Being on the offense with things like a swarm of bees is easy enough on the ground, but that swarm is deadly in the air since they become far more spread out and in greater numbers, making it tougher to avoid them despite having far more surface area to work with in theory. Holding into a turbo can be great on the ground, but in the air, it could lead you into a forced respawn area. There’s a greater element of risk versus reward and that goes into the water sections as well. There moving around can be tougher, but it can also open up easier routes for traversal with more ramps being available in those sections that can shave a few seconds off your time. The versatility in each style of play is enjoyable to see unfold and offers up something different with each character.

Sumo Digital’s history with the Outrun series paid dividends as they took Outrun 2’s fantastic drifting and put it into a kart racer. There are drift challenges to complete and finding a character that suits your play style is fun and surprisingly engaging. Drifting isn’t used a ton in a lot of kart racers, but while Mario Kart 8 does use it well, it doesn’t do it as well with the level of precision featured here. In Transformed, a player can be on the very edge of a course lip and with an effective drift, save themselves from going over and possibly even ready a power-up shot to regain a spot or two. It’s even better if you can pair a drift with a special attack as that can help send you to the front of the pack or at least offer up a pole position-level increase in your rankings.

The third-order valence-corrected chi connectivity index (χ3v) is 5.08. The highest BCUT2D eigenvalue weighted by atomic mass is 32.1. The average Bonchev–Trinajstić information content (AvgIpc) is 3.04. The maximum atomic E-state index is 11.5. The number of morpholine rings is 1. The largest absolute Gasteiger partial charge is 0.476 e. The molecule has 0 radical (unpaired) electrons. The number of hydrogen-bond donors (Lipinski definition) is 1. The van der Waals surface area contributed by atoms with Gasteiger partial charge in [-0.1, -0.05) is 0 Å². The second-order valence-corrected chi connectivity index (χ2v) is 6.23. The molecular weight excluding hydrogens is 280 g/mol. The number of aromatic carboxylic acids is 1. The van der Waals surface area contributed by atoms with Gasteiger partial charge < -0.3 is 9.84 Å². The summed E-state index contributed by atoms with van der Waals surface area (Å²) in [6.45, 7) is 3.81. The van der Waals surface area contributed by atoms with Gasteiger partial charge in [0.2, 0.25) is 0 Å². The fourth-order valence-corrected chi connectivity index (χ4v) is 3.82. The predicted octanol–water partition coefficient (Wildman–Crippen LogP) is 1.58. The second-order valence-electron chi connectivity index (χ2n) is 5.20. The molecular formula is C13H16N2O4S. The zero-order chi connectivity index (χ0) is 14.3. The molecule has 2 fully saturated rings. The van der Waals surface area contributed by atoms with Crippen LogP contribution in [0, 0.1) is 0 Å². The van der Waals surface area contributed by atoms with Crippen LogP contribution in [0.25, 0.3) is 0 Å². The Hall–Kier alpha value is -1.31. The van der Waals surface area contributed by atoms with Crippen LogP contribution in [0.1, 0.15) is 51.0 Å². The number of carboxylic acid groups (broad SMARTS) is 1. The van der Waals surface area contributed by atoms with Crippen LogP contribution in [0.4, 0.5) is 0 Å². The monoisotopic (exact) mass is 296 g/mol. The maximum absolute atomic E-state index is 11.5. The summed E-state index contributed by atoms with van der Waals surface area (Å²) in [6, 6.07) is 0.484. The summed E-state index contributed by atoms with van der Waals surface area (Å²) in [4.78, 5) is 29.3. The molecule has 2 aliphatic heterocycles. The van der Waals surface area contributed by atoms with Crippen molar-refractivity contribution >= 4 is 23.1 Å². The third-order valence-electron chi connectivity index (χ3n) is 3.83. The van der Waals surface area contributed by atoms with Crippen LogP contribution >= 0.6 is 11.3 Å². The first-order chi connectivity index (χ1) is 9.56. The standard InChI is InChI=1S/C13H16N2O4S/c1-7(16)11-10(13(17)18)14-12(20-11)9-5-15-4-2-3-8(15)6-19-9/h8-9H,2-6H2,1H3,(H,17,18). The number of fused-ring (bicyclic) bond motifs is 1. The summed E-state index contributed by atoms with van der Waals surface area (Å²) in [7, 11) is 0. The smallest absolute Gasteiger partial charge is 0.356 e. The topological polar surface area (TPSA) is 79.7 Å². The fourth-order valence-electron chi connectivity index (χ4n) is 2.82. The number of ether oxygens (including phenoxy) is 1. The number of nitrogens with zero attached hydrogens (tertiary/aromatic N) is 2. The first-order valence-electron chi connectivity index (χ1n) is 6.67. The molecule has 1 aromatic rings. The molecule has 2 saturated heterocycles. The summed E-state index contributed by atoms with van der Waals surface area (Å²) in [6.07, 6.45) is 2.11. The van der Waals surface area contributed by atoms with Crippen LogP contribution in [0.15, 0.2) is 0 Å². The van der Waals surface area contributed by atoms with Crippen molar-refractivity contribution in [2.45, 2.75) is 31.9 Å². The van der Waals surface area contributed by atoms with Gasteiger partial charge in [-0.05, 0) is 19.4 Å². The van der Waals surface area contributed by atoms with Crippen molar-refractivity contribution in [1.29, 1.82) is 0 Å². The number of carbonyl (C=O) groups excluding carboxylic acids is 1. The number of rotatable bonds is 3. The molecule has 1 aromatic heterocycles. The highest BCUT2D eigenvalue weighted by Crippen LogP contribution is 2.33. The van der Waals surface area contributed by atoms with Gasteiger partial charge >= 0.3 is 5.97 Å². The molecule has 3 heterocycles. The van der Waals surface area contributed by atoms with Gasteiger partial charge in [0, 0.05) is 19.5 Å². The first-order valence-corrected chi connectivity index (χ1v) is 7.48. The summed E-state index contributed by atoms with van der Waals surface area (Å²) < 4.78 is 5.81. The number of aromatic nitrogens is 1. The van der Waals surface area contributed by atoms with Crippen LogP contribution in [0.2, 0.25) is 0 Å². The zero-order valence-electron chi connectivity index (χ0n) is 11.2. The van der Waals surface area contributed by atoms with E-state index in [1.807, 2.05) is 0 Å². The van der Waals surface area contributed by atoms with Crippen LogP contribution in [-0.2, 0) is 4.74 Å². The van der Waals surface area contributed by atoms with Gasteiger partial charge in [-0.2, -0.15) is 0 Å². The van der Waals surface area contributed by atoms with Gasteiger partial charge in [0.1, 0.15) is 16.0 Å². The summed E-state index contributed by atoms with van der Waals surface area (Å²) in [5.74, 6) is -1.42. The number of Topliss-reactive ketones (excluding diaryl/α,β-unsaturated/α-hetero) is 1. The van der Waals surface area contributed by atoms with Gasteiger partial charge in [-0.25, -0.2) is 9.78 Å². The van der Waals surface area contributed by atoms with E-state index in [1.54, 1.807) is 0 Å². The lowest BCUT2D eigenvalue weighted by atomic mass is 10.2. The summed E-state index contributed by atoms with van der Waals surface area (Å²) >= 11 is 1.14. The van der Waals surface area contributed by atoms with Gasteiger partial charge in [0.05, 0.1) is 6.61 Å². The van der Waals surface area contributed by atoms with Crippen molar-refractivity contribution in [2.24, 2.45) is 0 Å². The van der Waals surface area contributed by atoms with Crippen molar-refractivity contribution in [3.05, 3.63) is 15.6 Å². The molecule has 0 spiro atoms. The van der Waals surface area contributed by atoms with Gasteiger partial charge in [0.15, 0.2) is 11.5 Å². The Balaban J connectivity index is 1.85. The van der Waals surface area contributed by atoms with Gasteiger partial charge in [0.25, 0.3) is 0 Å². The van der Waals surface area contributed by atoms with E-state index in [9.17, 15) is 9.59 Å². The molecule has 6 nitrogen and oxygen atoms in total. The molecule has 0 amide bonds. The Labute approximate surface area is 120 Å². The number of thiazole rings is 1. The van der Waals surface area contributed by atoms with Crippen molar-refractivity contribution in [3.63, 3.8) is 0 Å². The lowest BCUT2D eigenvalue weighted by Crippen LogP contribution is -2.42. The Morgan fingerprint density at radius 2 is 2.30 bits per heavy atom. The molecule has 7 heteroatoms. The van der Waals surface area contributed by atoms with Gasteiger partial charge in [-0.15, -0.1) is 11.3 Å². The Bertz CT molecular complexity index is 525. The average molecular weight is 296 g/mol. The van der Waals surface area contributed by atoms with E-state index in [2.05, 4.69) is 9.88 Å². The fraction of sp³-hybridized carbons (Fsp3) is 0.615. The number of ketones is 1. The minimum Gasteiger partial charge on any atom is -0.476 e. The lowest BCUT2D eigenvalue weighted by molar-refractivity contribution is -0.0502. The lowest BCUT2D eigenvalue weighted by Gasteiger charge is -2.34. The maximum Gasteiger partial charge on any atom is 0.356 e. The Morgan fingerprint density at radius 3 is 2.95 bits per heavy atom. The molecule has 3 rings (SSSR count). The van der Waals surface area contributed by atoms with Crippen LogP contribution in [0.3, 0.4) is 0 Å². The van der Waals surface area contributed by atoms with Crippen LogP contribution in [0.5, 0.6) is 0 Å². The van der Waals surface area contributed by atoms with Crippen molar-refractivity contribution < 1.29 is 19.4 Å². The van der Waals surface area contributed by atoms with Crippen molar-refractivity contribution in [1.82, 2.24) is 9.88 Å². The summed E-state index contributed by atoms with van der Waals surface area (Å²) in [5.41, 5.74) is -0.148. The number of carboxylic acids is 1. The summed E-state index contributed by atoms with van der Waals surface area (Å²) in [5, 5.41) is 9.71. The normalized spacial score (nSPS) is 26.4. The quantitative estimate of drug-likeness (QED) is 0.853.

Visually, Transformed suffers from blurry texture work, but does shine when it comes to lighting effects. The PC version is easily the best-looking, while the Xbox 360 version is the most future-proof for console users as it’s playable on Xbox One and Xbox Series hardware. The framerate fares better on the Xbox One and Series consoles, but nothing tops playing it on the PC where you get the ability to not only use the Xbox One pad, but also benefit from crisper textures. Still, the game does have a solid framerate and it’s good-looking overall, but could be better.

Transformed rocks when it comes to the soundtrack, which wonderfully plays off of thirty years of Sega history. Remixes and original game tunes are included and it’s always fun to hear “Concept of Love” blaring while playing as Beat and racing through Tokyo-to. Remixes of classics from Panzer Dragoon and creepy tunes from House of the Dead are also welcome and the inclusion of small voice clips from the characters helps them feel more authentic. The announcer has been downplayed from the original game and I liked the running commentary, but just having him announce big attacks is fine too. A slider for this would have been better, though.


Overall, Sonic and All-Stars Racing Transformed is a must-play kart racer and one of the finest in the genre. While Mario Kart 8 may get all the attention for modern players, this one deserves just as much love and features a more robust track variety thanks to the multi-tiered stage design. Having three distinct versions of a single track to play on is fantastic and helps keep things fresh even on longer play sessions. Given how Team Sonic Racing still couldn’t top this, hopefully it gets a modern-day remaster with better textures. Everything else is timeless about its presentation and anyone who missed out on it needs to give it a shot ASAP.